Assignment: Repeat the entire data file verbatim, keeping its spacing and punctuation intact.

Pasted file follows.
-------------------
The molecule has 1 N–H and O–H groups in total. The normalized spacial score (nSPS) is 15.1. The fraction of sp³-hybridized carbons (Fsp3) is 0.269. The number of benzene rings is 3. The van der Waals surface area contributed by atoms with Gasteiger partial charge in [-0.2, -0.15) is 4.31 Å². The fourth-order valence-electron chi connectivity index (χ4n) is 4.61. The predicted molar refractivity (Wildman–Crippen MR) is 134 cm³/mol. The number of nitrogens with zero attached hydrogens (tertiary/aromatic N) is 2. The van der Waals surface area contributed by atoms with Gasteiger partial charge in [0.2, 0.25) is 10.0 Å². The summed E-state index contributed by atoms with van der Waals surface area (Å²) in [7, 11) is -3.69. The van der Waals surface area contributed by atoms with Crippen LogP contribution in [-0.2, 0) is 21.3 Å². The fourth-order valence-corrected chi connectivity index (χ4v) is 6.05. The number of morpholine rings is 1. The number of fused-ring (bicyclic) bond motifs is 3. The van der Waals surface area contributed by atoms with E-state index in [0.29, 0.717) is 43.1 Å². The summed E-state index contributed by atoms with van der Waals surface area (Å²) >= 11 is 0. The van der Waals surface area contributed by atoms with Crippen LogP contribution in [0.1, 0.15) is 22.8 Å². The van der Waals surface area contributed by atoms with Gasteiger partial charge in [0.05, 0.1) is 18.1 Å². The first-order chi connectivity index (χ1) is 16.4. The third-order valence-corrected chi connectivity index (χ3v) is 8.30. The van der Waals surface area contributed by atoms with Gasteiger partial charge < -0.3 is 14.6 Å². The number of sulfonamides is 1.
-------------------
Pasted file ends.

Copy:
The molecule has 1 N–H and O–H groups in total. The normalized spacial score (nSPS) is 15.1. The fraction of sp³-hybridized carbons (Fsp3) is 0.269. The number of benzene rings is 3. The van der Waals surface area contributed by atoms with Gasteiger partial charge in [-0.2, -0.15) is 4.31 Å². The fourth-order valence-electron chi connectivity index (χ4n) is 4.61. The predicted molar refractivity (Wildman–Crippen MR) is 134 cm³/mol. The number of nitrogens with zero attached hydrogens (tertiary/aromatic N) is 2. The van der Waals surface area contributed by atoms with Gasteiger partial charge in [0.2, 0.25) is 10.0 Å². The summed E-state index contributed by atoms with van der Waals surface area (Å²) in [7, 11) is -3.69. The van der Waals surface area contributed by atoms with Crippen LogP contribution in [-0.2, 0) is 21.3 Å². The fourth-order valence-corrected chi connectivity index (χ4v) is 6.05. The number of morpholine rings is 1. The number of fused-ring (bicyclic) bond motifs is 3. The van der Waals surface area contributed by atoms with E-state index in [0.29, 0.717) is 43.1 Å². The summed E-state index contributed by atoms with van der Waals surface area (Å²) >= 11 is 0. The van der Waals surface area contributed by atoms with Crippen LogP contribution in [0.1, 0.15) is 22.8 Å². The van der Waals surface area contributed by atoms with Gasteiger partial charge in [0.05, 0.1) is 18.1 Å². The first-order chi connectivity index (χ1) is 16.4. The third-order valence-corrected chi connectivity index (χ3v) is 8.30. The van der Waals surface area contributed by atoms with Gasteiger partial charge < -0.3 is 14.6 Å². The number of sulfonamides is 1.